The second body is that in Nehruvian modernity – the “naked body” in communion with nature. Chandigarh epitomises this, as does the Shodhan Villa in Ahmedabad, which was built by Le Corbusier.

The third body is where the sensuality of the body is seen as unreliable – a vehicle for pleasure and sin. This is Gandhian imagination of Spartan living in his Sabarmati Ashram.

The fourth body removes even this spirit and is left as plain material to be sculpted into being a part of the machine that is the nation. This machine body is housed in the mass-produced systems of the refugee colonies in New Delhi and the Delhi Development Authority.

The fifth body is the body that is the object to be modernised, the subaltern body. This body is mapped and projected into this modernity through the instruments of the state – architecture and filmmaking (FD included). It cannot ever live up to the expectations from it. Instead, it finds other means of claiming its freedom. This body exists throughout the film and emerges in full in the last sequences in Gurgaon and Mumbai.

Shodhan Villa in Ahmedabad. Courtesy Films Division.
Shodhan Villa in Ahmedabad. Courtesy Films Division.

Some of the present-day footage has been shot on 16mm and celluloid.
The film looked at how certain textures and modes of image-making make meaning. The beauty of the celluloid image denotes and evokes a particular sense of nostalgia in us, which we sought to both celebrate and disturb. We shot sequences in both colour and black and white (and processed these in Berlin), used the deep red filter on black and white to create extreme tonalities to play with the drama of remembering. We meant to create what could possibly have been home movies of the time.

Our 16mm footage mixed with archival footage from FD was an attempt to both evoke and disrupt this sense of nostalgia – to ask whose nostalgia we were actually evoking?

Some of the statements in the film are academic and even gnomic – “This architecture strips the act of living into the most primal. The boundary between man and nature becomes erotic. A place for pleasure and confrontation.” Why did you opt for this narration?
There was a lot of debate about the mode and the nature of the voiceover. Did it have to clarify or question? Was it meant to explain or evoke? We decided on the latter. The language was meant to emerge from the Voice of God but rather than explicate, which VOGs generally do, it was to provide another layer on the images, an aural aspect.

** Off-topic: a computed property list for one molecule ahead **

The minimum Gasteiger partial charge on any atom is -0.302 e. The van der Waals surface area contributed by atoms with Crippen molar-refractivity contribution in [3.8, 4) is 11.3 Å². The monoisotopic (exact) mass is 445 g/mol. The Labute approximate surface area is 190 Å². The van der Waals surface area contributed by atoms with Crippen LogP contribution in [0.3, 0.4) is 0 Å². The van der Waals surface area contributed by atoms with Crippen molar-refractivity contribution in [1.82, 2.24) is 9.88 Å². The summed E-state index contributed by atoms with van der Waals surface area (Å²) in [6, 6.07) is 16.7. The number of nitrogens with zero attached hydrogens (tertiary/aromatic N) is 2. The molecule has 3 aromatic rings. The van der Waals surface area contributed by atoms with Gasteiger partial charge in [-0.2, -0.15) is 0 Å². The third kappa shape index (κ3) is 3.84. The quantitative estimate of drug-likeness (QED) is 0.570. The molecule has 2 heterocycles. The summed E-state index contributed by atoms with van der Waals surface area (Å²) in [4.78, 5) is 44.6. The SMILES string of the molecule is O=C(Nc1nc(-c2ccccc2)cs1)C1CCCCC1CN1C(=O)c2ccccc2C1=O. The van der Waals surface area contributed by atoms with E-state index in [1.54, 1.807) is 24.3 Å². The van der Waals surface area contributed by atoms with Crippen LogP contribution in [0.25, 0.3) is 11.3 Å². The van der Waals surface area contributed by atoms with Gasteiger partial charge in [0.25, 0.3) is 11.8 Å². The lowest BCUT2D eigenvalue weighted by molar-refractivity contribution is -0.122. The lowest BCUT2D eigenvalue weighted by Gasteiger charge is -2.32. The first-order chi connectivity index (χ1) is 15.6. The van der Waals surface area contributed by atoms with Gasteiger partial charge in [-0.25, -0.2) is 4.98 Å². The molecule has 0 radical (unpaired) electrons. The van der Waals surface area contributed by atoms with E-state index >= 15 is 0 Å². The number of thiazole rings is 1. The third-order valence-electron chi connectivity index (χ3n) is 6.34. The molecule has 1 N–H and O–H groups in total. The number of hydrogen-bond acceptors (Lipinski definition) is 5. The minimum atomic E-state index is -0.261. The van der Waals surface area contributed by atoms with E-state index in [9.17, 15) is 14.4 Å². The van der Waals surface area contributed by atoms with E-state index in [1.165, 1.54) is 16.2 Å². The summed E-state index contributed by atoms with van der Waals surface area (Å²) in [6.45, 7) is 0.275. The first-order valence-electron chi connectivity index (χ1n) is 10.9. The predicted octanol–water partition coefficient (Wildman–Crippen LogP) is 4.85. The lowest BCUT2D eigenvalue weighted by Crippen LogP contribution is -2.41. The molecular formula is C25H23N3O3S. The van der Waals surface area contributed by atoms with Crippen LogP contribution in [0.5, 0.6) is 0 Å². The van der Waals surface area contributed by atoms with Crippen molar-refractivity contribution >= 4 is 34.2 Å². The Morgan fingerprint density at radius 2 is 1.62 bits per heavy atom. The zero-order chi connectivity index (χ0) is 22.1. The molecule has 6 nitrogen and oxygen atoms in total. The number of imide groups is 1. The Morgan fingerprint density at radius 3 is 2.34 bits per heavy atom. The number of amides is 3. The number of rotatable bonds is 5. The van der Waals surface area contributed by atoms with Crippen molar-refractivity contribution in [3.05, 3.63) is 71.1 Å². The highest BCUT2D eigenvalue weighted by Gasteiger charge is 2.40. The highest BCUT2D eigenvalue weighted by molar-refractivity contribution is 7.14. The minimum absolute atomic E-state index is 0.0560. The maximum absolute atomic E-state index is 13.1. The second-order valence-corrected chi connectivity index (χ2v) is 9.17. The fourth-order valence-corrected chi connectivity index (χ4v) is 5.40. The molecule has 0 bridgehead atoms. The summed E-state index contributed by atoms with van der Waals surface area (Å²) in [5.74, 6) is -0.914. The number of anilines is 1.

The Hindi was chosen for its texture and for the meanings it has within. So was the nature of the language itself, which slips between the descriptive to the poetic to the academic. It meant to evoke ideas that may or may not make complete sense in the first viewing. The speed and tonality of the voice – trying to keep it as flat as possible was also intentional – to let the words themselves evoke images.

There is also a slippage between the Hindi in the voiceover with the sudden and unexpected use of Urdu and English words. This slippage allows for something else to emerge and the subtitles add another layer of meaning that doesn’t always mirror the spoken text – it can’t.

Nostalgia for the Future. Courtesy Films Division.
Nostalgia for the Future. Courtesy Films Division.
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London then and now – As experienced by Indians

While much has changed, the timeless quality of the city endures.

“I found the spirit of the city matching the Bombay spirit. Like Bombay, the city never sleeps and there was no particular time when you couldn’t wander about the town freely and enjoy the local atmosphere”, says CV Manian, a PhD student in Manchester in the ‘80s, who made a trip to London often. London as a city has a timeless quality. The seamless blend of period architecture and steel skyscrapers acts as the metaphor for a city where much has changed, but a lot hasn’t.

The famed Brit ‘stiff upper lip, for example, finds ample validation from those who visited London decades ago. “The people were minding their business, but never showed indifference to a foreigner. They were private in their own way and kept to themselves.” Manian recollects. Aditya Dash remembers an enduring anecdote from his grandmother’s visit to London. “There is the famous family story where she was held up at Heathrow airport. She was carrying zarda (or something like that) for my grandfather and customs wanted to figure out if it was contraband or not.”